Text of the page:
The pam_pwquality module's dcredit parameter controls requirements for usage of digits in a password. When set to a negative number, any password will be required to contain that many digits. When set to a positive number, pam_pwquality will grant +1 additional length credit for each digit. Modify the dcredit setting in /etc/security/pwquality.conf to require the use of a digit in passwords.
Rationale:
Use of a complex password helps to increase the time and resources required to compromise the password. Password complexity, or strength, is a measure of the effectiveness of a password in resisting attempts at guessing and brute-force attacks.

Password complexity is one factor of several that determines how long it takes to crack a password. The more complex the password, the greater the number of possible combinations that need to be tested before the password is compromised. Requiring digits makes password guessing attacks more difficult by ensuring a larger search space.
Severity: 
medium
Rule ID:xccdf_org.ssgproject.content_rule_accounts_password_pam_dcredit
Identifiers and References

Identifiers:  CCE-83566-0

References:  BP28(R18), 1, 12, 15, 16, 5, DSS05.04, DSS05.05, DSS05.07, DSS05.10, DSS06.03, DSS06.10, CCI-000194, 4.3.3.2.2, 4.3.3.5.1, 4.3.3.5.2, 4.3.3.6.1, 4.3.3.6.2, 4.3.3.6.3, 4.3.3.6.4, 4.3.3.6.5, 4.3.3.6.6, 4.3.3.6.7, 4.3.3.6.8, 4.3.3.6.9, 4.3.3.7.2, 4.3.3.7.4, SR 1.1, SR 1.10, SR 1.2, SR 1.3, SR 1.4, SR 1.5, SR 1.7, SR 1.8, SR 1.9, SR 2.1, 0421, 0422, 0431, 0974, 1173, 1401, 1504, 1505, 1546, 1557, 1558, 1559, 1560, 1561, A.18.1.4, A.7.1.1, A.9.2.1, A.9.2.2, A.9.2.3, A.9.2.4, A.9.2.6, A.9.3.1, A.9.4.2, A.9.4.3, IA-5(c), IA-5(1)(a), CM-6(a), IA-5(4), PR.AC-1, PR.AC-6, PR.AC-7, FMT_MOF_EXT.1, Req-8.2.3, SRG-OS-000071-GPOS-00039, SRG-OS-000071-VMM-000380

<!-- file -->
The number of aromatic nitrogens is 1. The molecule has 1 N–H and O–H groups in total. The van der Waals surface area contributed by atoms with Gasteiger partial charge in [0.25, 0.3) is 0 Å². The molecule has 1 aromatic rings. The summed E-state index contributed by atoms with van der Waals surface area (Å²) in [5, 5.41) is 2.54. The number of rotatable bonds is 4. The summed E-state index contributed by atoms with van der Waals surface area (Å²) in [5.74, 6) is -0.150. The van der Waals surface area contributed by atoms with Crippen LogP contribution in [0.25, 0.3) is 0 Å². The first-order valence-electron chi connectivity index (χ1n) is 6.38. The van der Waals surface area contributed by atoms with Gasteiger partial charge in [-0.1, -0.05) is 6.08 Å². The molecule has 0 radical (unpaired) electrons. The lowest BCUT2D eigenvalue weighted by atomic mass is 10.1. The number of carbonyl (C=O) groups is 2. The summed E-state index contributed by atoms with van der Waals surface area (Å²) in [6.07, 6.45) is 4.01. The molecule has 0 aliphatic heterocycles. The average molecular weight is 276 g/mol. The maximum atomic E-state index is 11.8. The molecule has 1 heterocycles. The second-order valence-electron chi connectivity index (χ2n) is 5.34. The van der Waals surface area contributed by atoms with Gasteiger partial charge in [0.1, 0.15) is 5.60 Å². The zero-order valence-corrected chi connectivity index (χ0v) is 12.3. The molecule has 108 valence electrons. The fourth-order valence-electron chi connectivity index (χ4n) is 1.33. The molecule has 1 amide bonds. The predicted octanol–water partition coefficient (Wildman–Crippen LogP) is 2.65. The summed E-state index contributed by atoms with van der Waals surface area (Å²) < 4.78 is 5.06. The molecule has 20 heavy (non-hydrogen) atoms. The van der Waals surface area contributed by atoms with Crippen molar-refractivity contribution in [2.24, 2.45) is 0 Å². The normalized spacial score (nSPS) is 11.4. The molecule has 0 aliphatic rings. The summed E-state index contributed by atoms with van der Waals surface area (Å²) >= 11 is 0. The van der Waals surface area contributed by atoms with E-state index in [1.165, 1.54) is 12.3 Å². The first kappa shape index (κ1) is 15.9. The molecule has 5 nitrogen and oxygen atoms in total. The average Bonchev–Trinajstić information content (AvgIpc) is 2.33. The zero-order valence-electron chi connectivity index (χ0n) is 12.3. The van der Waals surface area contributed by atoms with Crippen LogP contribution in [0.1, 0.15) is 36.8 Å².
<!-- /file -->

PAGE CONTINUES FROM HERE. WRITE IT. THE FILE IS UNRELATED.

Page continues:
Complexity:low
Disruption:low
Strategy:restrict
# Remediation is applicable only in certain platforms
if rpm --quiet -q pam; then


var_password_pam_dcredit="-1"
# Function to replace configuration setting in config file or add the configuration setting if
# it does not exist.
#
# Expects arguments:
#
# config_file:		Configuration file that will be modified
# key:			Configuration option to change
# value:		Value of the configuration option to change
# cce:			The CCE identifier or '@CCENUM@' if no CCE identifier exists